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OSHA Discusses View on Combustible Dust at Powder Show Workshop

May 12, 2016

2 Min Read
OSHA Discusses View on Combustible Dust at Powder Show Workshop
OSHA's Mark Knezovich at the 2016 Powder Show

OSHA may not have a dedicated combustible dust standard, but there are several ways that the agency can put companies with dust hazards on notice, attendees at a Powder Show standards compliance workshop on Tuesday, May 3 learned. 

Lead by Mark Knezovich, an industrial hygienist with OSHA’s Region Five office who regularly investigates combustible dust hazards, and Lee Hathon, a mechanical engineer from the agency’s Salt Lake Training Center, the workshop gave attendees an overview of OSHA’s approach to combustible dust hazards. The audience also learned about the difficulties of OSHA and other organizations in compiling combustible dust incident data.

“OSHA does not have a dedicated, overarching combustible dust standard. That doesn’t mean we can’t address combustible dust currently. We can,” said Knezovich at the panel.  

The industrial hygienist pointed out that while there are no federal standards yet that specifically cover those hazards, many workplaces can be cited for conditions relating to combustible dust injuries or deaths through the general duty clause of the United States Occupational Safety and Health Act of 1970.

“What it means is, where OSHA doesn’t have a primary promulgated standard under our act, and there are hazards present, we can address those hazards under a general duty clause,” Knezovich said.

The generalized language of the clause allows OSHA to cite employers where known hazards are present in the workplace.

The workshop also discussed National Fire Protection Agency (NFPA) and other non-OSHA combustible dust standards, statistics on workplace injuries and fatalities related to combustible dust events, and outlined OSHA’s general approach to combustible dust incident prevention, investigations and enforcement.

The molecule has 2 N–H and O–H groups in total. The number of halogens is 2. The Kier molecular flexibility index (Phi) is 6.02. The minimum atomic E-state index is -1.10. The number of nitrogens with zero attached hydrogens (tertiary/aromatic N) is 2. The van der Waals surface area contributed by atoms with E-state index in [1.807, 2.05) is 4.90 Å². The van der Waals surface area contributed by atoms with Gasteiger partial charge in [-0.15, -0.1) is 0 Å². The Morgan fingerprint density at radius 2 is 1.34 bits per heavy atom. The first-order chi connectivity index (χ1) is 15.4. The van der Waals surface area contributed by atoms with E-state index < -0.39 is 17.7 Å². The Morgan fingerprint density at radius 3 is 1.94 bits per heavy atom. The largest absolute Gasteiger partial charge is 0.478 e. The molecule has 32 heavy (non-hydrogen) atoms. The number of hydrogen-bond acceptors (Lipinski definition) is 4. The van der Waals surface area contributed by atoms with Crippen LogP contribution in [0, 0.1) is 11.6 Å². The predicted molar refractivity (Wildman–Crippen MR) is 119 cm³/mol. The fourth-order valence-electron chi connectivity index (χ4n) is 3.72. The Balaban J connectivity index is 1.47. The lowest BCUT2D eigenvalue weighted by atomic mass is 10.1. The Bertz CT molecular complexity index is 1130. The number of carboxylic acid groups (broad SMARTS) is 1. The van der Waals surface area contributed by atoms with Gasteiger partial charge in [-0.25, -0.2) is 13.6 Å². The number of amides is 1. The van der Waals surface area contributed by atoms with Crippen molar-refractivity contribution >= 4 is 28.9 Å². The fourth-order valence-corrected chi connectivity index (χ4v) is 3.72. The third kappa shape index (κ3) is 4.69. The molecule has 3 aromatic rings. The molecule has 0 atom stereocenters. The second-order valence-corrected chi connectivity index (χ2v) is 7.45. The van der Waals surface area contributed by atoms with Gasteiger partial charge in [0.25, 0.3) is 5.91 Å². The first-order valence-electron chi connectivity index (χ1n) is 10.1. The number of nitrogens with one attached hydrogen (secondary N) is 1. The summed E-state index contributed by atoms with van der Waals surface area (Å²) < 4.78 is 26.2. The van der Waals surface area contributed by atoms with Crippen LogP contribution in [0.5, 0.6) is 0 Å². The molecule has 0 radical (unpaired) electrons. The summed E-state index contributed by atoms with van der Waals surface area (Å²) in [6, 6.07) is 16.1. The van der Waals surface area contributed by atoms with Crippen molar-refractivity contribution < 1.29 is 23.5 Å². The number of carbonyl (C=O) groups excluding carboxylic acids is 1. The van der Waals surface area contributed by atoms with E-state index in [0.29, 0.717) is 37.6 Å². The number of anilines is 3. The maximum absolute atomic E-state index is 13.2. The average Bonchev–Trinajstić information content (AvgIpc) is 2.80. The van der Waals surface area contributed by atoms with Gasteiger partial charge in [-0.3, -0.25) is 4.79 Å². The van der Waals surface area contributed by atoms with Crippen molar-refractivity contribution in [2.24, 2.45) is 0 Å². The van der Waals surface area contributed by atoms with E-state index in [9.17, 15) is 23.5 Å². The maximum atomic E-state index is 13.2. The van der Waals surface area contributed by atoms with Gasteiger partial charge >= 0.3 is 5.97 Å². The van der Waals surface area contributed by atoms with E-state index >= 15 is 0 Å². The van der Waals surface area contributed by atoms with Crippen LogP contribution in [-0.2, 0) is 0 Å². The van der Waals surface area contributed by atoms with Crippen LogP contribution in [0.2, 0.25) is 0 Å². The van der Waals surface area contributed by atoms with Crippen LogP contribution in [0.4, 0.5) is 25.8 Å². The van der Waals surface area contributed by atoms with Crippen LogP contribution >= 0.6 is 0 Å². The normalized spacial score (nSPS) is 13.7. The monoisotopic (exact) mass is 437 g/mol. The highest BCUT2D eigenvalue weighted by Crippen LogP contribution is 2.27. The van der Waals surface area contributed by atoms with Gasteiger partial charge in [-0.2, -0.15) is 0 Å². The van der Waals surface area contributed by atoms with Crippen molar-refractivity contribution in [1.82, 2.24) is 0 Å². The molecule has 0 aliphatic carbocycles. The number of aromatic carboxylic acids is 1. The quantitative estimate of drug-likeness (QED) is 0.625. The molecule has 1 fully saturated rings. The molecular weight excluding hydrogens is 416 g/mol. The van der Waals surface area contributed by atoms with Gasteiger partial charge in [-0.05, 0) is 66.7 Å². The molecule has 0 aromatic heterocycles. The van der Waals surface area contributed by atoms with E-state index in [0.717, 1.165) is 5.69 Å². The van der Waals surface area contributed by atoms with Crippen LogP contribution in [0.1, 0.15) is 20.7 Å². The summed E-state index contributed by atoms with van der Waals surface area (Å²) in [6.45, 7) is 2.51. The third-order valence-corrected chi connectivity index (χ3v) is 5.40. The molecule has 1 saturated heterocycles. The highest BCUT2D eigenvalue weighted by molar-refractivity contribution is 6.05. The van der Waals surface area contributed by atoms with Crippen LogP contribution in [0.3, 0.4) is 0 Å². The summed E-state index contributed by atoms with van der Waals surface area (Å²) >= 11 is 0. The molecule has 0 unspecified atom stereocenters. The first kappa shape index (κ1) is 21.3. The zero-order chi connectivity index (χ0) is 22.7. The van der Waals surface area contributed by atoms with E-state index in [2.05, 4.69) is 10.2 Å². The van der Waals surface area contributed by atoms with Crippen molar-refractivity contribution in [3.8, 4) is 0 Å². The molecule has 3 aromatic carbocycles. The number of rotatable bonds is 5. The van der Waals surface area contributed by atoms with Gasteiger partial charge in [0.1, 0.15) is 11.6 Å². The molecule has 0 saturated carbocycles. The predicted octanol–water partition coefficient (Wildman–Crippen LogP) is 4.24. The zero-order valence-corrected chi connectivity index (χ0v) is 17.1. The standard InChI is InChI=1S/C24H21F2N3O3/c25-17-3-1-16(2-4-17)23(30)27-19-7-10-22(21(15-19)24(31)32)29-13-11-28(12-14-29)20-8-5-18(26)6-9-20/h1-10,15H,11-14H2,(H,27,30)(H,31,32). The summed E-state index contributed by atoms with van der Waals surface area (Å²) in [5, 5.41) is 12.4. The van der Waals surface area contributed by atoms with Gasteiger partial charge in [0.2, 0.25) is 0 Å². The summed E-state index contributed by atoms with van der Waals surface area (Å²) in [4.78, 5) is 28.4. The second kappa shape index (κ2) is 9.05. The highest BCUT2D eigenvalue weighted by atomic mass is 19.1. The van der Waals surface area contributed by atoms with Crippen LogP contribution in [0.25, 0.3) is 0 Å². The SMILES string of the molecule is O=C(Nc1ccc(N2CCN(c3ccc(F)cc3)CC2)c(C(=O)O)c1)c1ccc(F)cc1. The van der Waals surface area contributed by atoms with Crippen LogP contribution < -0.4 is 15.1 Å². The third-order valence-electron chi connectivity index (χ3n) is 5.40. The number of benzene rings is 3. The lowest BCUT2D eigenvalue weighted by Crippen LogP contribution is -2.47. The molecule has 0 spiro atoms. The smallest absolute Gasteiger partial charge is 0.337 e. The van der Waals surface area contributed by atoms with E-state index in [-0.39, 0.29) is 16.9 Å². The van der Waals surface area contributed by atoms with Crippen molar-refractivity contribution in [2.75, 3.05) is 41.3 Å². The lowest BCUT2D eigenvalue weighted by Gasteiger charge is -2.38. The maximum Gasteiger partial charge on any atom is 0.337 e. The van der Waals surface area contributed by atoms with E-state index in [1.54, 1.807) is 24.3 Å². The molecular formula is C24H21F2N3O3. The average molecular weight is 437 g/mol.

Knezovich presented data from the the Chemical Safety Board (CSB) showing a sampling of combustible dust incidents from 1980 to 2005. The figures were broken down by industry, showing that incidents are concentrated in three main industries.

“You can see the major three [industries] were food products, wood products and primary metals,” he said.

The study identified about 120 employee fatalities and 718 injuries as a result of combustible dust incidents. While the data is of use to employers, industry figures and those involved with workplace health and safety enforcement, Knezovich noted that a shortcoming of this study, and combustible dust hazard research in general, is that there is no centralized, national database of incidents.

“There is no national database to record explosions and events. If there’s fatalities involved, OSHA knows about it. They’ll open an investigation. If there are injuries, OSHA may or may not open an investigation,” Knezovich said. “Unless it was a fatality or hospitalization of three or more employees, there’s no requirement to report injuries.”

“So this is minimally what they know about,” said Knezovich on the CSB’s data.

Hathon discussed various means by which OSHA tests for combustible dust hazards, and how OSHA’s approach intersects certain NFPA standards.

Powder & Bulk Solids will provide a more robust report on the Powder Show’s OSHA standards compliance workshop soon. 

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